Children and teachers flying blind on the Internet

Nov 18, 2008 3:24pm

By Michael Kaiser, NCSA Executive Director
When it comes to cybersecurity, our nation’s students and teachers are flying blind and have not received the basic education needed to keep them safe online.  Today, the National Cyber Security Alliance released the 2008 National  Cyberethics, Cybersafety, Cybersecurity Baseline Study, conducted by Davina Pruitt-Mentle, Ph.D. of Educational Technology, Policy Research, and Outreach (ETPRO) on behalf of NCSA.

The study revealed that less than 25 percent of educators felt comfortable teaching students how to protect themselves from cyber predators, cyber bullies and identity theft.

Moreover, when children age 10-14 are spending more time on the Internet than watching television and thousands will receive brand new computers this holiday season, the study found that only a handful of states have education curriculum requirements that includes information on how students can protect themselves online.   Shockingly, 90 percent of educators have received less than six hours of professional development on cyber security in the past year.

Why study what schools are teaching to children about cyber crime and cyber security?

The answer is simple.  We now live in the digital era and young people today will be the first to grow up with the Internet as an integral part of their lives. If we are going to so openly allow technology into our lives, we need to be sure that we are doing everything possible to teach children how to be safe and secure online. The bar should be set high with the goal of teaching cyber security, cyber ethics, and cyber safety until it becomes second nature – just like looking both ways before crossing the street or buckling seat belts in a car.

The goal of the study was to look at how cyber safety, cyber security and cyber ethics issues are being addressed through the school systems. What topics are making their way into the classroom, who’s teaching them and what tools are they using? How much time is devoted to these topics? Do teachers feel prepared to educate students about these issues?  All teachers must understand how cyber security and safety fits within their classroom and their educational mission.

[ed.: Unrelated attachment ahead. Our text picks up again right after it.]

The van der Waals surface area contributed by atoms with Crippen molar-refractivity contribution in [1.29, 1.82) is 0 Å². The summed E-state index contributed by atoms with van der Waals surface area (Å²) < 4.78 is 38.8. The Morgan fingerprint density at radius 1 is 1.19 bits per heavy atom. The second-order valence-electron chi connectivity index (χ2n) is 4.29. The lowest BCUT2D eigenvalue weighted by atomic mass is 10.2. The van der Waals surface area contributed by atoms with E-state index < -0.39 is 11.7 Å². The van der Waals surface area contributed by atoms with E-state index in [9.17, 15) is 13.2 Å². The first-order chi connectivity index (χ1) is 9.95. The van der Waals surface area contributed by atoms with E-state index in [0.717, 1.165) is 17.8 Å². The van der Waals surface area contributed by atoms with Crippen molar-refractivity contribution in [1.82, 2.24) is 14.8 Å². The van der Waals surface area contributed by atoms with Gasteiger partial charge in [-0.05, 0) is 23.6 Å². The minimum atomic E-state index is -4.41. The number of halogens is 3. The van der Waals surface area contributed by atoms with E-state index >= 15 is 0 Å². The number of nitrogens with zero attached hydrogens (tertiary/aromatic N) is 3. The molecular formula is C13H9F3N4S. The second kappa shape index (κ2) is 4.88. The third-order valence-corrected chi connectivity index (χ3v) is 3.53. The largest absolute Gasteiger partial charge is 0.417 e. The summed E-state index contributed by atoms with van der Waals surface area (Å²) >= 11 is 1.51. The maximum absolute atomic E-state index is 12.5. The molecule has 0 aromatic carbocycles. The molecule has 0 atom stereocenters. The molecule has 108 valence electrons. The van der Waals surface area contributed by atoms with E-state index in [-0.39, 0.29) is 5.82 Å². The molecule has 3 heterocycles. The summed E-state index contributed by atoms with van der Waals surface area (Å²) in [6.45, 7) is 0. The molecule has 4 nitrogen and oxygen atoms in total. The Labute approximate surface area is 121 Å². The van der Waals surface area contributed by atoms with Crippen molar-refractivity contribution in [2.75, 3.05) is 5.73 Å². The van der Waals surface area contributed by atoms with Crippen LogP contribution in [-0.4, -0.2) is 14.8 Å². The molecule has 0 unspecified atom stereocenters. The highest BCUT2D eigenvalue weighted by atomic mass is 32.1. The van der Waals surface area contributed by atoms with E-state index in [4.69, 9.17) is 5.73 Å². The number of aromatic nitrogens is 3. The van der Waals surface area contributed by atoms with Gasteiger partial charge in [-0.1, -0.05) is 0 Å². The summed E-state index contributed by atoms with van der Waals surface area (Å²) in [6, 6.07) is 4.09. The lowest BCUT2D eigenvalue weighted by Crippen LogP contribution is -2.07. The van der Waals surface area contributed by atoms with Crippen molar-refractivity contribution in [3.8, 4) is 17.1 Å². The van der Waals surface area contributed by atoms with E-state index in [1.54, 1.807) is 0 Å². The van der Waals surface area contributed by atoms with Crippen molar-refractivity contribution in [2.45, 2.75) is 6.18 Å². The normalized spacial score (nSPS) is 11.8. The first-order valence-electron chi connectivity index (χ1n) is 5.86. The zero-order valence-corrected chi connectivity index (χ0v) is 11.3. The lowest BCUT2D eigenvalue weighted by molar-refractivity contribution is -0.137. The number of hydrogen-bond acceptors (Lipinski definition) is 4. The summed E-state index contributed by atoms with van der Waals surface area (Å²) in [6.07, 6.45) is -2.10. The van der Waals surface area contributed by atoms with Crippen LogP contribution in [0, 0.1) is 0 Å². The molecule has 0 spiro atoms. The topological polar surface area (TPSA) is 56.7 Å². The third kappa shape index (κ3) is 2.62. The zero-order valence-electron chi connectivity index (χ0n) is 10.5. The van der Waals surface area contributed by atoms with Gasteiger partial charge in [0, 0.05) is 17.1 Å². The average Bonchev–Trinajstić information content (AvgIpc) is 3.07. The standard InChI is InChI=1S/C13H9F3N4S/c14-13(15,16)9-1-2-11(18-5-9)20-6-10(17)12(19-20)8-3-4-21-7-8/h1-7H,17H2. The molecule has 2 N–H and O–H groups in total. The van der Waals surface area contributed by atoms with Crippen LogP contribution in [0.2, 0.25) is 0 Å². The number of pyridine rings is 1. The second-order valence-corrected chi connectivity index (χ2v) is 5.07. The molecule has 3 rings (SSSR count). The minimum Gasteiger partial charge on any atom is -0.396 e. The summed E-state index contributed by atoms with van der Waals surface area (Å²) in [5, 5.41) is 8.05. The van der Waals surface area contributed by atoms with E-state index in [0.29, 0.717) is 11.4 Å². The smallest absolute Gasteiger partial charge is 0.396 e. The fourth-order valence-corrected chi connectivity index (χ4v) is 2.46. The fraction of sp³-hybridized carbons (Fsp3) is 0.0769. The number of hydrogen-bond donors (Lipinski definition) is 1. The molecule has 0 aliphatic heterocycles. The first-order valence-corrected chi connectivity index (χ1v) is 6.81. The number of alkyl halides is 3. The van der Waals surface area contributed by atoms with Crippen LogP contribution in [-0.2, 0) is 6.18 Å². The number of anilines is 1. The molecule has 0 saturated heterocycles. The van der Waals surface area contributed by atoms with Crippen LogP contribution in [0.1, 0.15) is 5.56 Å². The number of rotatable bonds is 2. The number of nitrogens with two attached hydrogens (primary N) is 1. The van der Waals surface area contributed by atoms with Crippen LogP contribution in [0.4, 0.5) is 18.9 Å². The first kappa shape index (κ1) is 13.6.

Other key findings include:

  • Only 8% of educators said their school included cyber security, cyber safety and cyber ethics topics as part of the state curriculum, health/safety curriculum or one-day assemblies.
  • Less than 5 % of educators said protecting, identifying and responding to identity theft, predators, bullying and other crimes is included in the state curriculum.

While we don’t want to overburden schools with one more thing to teach, when it comes to cyber security, schools are a natural partner. The need for schools to get involved stems in part because they have embraced the digital age through increasingly connected classrooms, Websites, listservs and other online tools that are used for educational purposes and communication. As with any other classroom tool that poses potential risk (from scissors to Bunsen burners), the first lessons should be about safety, and there should be a high level of confidence that students understand and have incorporated safe practices.